Technology: Companies

Does Samsung need crisis management?

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Samsung Electronics is in dire need of crisis management, analysts say, as ineffective product differentiation sparks margin erosion and a decline in market share.

Until recently the world's largest smartphone marker was considered an unstoppable force. However, with key rival Apple getting its groove back and intensifying competition from low-end handset manufactures in emerging markets, things don't look so rosy anymore.

Shares of Samsung are down 10 percent year to date, far under-performing Apple shares, which are up 28 percent.

"Samsung is currently in crisis mode," CW Chung and Taeyoung Kim, analysts at Nomura wrote in a note titled 'Crisis management ability much needed' in which they downgraded their price target on the stock to 1.55 million won from 1.8 million won. Samsung shares last traded at to 1.23 million won ($1,210).

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Profitability is deteriorating more steeply than expected, Chung and Kimg said, warning Samsung is unlikely to meet third quarter guidance for a 10 percent on-quarter rise in smartphone shipments and 10 percent decline in average selling price (ASP).

Mobile carriers appear reluctant to bear the inventory burden that resulted from Samsung's unsuccessful product differentiation, especially ahead of Apple's iPhone 6 launch expected in September, according to Chung and Kim.

"Hence, there could be some potential downside in terms of ASP and shipments for high-end," they said.

Furthermore, intensifying competition from Chinese players will present a major headwind to the company's mid-to-low end smartphone business.

Is Samsung losing steam?

"Though we previously anticipated recovery in the mid- to low-end smartphone market sometime in the third quarter following the inventory correction of existing 3G products in the second quarter (given that Chinese carriers provide subsidy mainly for 4G products), a price war or marketing cost war appears to be starting amidst the intensifying competition against Chinese players," they said.

Reality check

Samsung needs to take swift action to ensure that it remains competitive in the mid-to-low end segment, said Tom Kang, research director Counterpoint Research.

"Samsung has put too much focus on beating Apple in the high end. They should admit that they have lost the battle in the premium segment and do what's necessary to prevent losing the battle in mid-to-low tier," he said.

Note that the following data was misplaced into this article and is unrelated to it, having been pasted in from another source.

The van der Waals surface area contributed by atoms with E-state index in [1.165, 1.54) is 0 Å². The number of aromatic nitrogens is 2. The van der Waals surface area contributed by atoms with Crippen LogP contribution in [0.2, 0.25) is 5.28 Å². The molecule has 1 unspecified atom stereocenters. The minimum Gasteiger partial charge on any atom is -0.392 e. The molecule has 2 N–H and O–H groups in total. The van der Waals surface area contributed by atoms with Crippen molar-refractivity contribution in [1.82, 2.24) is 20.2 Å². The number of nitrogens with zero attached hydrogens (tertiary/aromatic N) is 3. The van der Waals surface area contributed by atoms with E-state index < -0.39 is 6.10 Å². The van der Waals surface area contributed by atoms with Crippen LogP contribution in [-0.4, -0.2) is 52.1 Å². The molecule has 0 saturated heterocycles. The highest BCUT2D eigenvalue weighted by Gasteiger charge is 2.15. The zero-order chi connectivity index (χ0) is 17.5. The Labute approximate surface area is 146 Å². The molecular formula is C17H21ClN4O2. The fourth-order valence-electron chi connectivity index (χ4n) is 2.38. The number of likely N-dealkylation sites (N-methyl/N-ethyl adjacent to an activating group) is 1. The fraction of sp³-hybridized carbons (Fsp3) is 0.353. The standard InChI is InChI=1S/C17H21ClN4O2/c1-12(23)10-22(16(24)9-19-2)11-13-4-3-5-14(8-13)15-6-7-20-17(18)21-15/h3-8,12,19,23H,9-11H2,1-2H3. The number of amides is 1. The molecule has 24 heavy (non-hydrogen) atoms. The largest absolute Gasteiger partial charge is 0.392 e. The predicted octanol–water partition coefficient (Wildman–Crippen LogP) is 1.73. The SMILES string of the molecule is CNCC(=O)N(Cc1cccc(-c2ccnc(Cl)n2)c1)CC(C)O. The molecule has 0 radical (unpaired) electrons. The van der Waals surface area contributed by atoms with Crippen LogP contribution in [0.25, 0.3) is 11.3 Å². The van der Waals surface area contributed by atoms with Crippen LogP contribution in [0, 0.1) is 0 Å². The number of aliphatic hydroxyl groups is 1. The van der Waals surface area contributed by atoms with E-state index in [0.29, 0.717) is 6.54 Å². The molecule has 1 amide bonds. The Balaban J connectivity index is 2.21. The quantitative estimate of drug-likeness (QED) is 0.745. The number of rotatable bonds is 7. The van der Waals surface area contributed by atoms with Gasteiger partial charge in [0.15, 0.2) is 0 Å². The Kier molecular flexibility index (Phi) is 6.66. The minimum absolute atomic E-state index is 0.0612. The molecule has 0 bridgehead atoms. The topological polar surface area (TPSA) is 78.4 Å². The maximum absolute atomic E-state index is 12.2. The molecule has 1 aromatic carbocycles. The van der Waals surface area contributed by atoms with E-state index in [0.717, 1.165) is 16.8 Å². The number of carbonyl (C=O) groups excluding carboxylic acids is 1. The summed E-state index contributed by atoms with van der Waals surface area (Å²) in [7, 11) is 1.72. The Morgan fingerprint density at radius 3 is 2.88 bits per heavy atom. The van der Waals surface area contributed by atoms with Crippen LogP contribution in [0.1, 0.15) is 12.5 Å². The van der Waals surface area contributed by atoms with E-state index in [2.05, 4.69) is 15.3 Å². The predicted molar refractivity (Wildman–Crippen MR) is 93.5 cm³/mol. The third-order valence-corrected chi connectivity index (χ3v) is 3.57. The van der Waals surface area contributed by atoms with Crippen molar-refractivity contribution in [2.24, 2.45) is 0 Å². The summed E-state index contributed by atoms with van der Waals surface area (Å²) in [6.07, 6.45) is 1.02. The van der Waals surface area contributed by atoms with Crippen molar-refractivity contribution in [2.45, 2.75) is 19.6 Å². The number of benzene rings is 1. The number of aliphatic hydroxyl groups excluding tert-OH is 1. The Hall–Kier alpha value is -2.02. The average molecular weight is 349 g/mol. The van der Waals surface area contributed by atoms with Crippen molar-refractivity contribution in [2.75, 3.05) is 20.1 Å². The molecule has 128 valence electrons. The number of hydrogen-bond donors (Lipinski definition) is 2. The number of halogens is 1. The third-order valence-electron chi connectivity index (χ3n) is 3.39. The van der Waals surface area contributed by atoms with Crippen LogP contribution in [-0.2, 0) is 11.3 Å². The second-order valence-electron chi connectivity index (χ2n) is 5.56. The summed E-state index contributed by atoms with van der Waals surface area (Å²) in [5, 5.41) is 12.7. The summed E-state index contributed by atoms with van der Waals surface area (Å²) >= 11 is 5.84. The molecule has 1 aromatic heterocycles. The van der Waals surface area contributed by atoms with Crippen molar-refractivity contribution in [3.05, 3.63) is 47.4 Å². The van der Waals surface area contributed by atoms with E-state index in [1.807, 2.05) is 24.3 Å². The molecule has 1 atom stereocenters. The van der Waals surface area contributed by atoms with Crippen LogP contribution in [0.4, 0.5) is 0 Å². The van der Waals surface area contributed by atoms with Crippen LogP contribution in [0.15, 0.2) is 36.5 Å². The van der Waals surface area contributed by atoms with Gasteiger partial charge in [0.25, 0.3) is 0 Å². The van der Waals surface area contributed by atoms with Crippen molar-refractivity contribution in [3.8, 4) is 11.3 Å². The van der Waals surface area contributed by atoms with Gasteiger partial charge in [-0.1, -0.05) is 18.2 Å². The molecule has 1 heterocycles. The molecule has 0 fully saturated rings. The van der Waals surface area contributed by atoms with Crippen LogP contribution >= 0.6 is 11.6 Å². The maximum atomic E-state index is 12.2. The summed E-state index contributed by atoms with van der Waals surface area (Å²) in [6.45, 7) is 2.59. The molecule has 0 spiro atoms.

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Samsung's market share in the premium segment - phones in the $400 plus range - declined to 38 percent as of June 2014, down from 51 percent in the same period a year earlier. By contrast, Apple's market share rose to 45 percent from 28 percent over the same period.

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One factor Samsung can address immediately is pricing on its mid-to-low end phones.

"I don't think they were expecting price erosion to happen so rapidly in the past six months," he said.

The swift rise of budget smartphone makers such as Xiaomi in China and Micromax in India has set the stage of a price war in the smartphone space. In the second quarter, Xiaomi knocked Samsung off its spot as the top selling smartphone brand in China.

Will Samsung pull through?

While Samsung is struggling due to its "over-confidence", Chung and Kim of Nomura are optimistic it will overcome headwinds and regain its momentum.

"We anticipate that the company will successfully employ its crisis management skills to overcome the crisis (as evidenced in the past) through its own crisis management techniques. Hence, we expect further downside to Samsung's share price to be limited," they said.

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Samsung is beginning to respond to some of the market's warnings over the past two years about sticking to the same design concept and the slow progress of its software and content ecosystem.

"Though it seems a bit late at this point, the company appears to be striving to improve on its product line-up through design upgrades (metal casing, bended display, foldable display, etc)," they said.